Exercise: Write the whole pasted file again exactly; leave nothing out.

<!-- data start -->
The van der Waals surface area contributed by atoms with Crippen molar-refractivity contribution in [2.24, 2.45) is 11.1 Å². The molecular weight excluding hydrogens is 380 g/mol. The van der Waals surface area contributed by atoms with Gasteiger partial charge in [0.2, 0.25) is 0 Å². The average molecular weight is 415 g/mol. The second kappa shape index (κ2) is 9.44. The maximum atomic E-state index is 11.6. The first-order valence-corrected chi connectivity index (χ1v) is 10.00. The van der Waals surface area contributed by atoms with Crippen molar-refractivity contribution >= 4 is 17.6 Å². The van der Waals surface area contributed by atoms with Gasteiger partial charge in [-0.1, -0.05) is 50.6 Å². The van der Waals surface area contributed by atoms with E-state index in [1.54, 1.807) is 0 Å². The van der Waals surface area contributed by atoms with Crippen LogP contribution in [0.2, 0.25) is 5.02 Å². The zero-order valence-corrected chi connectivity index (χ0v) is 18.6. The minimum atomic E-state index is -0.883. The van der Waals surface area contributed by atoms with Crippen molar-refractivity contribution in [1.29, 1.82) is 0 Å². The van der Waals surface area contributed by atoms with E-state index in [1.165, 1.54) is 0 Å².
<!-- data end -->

The van der Waals surface area contributed by atoms with Crippen molar-refractivity contribution in [2.24, 2.45) is 11.1 Å². The molecular weight excluding hydrogens is 380 g/mol. The van der Waals surface area contributed by atoms with Gasteiger partial charge in [0.2, 0.25) is 0 Å². The average molecular weight is 415 g/mol. The second kappa shape index (κ2) is 9.44. The maximum atomic E-state index is 11.6. The first-order valence-corrected chi connectivity index (χ1v) is 10.00. The van der Waals surface area contributed by atoms with Crippen molar-refractivity contribution >= 4 is 17.6 Å². The van der Waals surface area contributed by atoms with Gasteiger partial charge in [-0.1, -0.05) is 50.6 Å². The van der Waals surface area contributed by atoms with E-state index in [1.54, 1.807) is 0 Å². The van der Waals surface area contributed by atoms with Crippen LogP contribution in [0.2, 0.25) is 5.02 Å². The zero-order valence-corrected chi connectivity index (χ0v) is 18.6. The minimum atomic E-state index is -0.883. The van der Waals surface area contributed by atoms with Crippen molar-refractivity contribution in [1.29, 1.82) is 0 Å². The van der Waals surface area contributed by atoms with E-state index in [1.165, 1.54) is 0 Å².